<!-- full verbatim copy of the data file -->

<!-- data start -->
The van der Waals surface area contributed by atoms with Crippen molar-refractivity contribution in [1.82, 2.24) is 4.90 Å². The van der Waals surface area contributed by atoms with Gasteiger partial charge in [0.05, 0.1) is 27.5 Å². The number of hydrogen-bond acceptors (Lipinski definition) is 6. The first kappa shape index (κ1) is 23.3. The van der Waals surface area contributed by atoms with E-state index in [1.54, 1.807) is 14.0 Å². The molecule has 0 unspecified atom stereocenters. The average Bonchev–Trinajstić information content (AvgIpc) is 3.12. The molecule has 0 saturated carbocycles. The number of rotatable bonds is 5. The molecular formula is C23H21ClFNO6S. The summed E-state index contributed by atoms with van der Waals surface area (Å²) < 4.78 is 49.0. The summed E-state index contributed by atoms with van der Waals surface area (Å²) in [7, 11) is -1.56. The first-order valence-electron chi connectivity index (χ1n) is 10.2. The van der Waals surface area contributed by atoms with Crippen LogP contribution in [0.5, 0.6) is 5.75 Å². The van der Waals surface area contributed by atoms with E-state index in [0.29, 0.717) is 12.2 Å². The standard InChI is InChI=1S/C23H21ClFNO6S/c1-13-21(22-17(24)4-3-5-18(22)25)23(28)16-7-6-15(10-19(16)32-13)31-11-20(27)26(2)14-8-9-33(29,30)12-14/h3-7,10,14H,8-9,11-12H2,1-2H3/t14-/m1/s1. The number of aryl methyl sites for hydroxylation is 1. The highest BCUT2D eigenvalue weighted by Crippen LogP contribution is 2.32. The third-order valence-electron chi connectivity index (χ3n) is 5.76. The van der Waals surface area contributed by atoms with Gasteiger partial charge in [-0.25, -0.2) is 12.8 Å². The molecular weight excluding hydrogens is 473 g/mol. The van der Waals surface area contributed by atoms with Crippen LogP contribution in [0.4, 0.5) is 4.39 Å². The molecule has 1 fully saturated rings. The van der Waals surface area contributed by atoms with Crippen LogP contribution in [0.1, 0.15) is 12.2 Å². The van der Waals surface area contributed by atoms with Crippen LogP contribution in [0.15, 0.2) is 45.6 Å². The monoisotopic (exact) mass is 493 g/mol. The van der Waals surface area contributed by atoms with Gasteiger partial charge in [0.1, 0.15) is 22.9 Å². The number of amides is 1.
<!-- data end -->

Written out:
The van der Waals surface area contributed by atoms with Crippen molar-refractivity contribution in [1.82, 2.24) is 4.90 Å². The van der Waals surface area contributed by atoms with Gasteiger partial charge in [0.05, 0.1) is 27.5 Å². The number of hydrogen-bond acceptors (Lipinski definition) is 6. The first kappa shape index (κ1) is 23.3. The van der Waals surface area contributed by atoms with E-state index in [1.54, 1.807) is 14.0 Å². The molecule has 0 unspecified atom stereocenters. The average Bonchev–Trinajstić information content (AvgIpc) is 3.12. The molecule has 0 saturated carbocycles. The number of rotatable bonds is 5. The molecular formula is C23H21ClFNO6S. The summed E-state index contributed by atoms with van der Waals surface area (Å²) < 4.78 is 49.0. The summed E-state index contributed by atoms with van der Waals surface area (Å²) in [7, 11) is -1.56. The first-order valence-electron chi connectivity index (χ1n) is 10.2. The van der Waals surface area contributed by atoms with Crippen LogP contribution in [0.5, 0.6) is 5.75 Å². The van der Waals surface area contributed by atoms with E-state index in [0.29, 0.717) is 12.2 Å². The standard InChI is InChI=1S/C23H21ClFNO6S/c1-13-21(22-17(24)4-3-5-18(22)25)23(28)16-7-6-15(10-19(16)32-13)31-11-20(27)26(2)14-8-9-33(29,30)12-14/h3-7,10,14H,8-9,11-12H2,1-2H3/t14-/m1/s1. The number of aryl methyl sites for hydroxylation is 1. The highest BCUT2D eigenvalue weighted by Crippen LogP contribution is 2.32. The third-order valence-electron chi connectivity index (χ3n) is 5.76. The van der Waals surface area contributed by atoms with Gasteiger partial charge in [-0.25, -0.2) is 12.8 Å². The molecular weight excluding hydrogens is 473 g/mol. The van der Waals surface area contributed by atoms with Crippen LogP contribution in [0.4, 0.5) is 4.39 Å². The molecule has 1 fully saturated rings. The van der Waals surface area contributed by atoms with Crippen LogP contribution in [0.1, 0.15) is 12.2 Å². The van der Waals surface area contributed by atoms with Crippen LogP contribution in [0.15, 0.2) is 45.6 Å². The monoisotopic (exact) mass is 493 g/mol. The van der Waals surface area contributed by atoms with Gasteiger partial charge in [0.1, 0.15) is 22.9 Å². The number of amides is 1.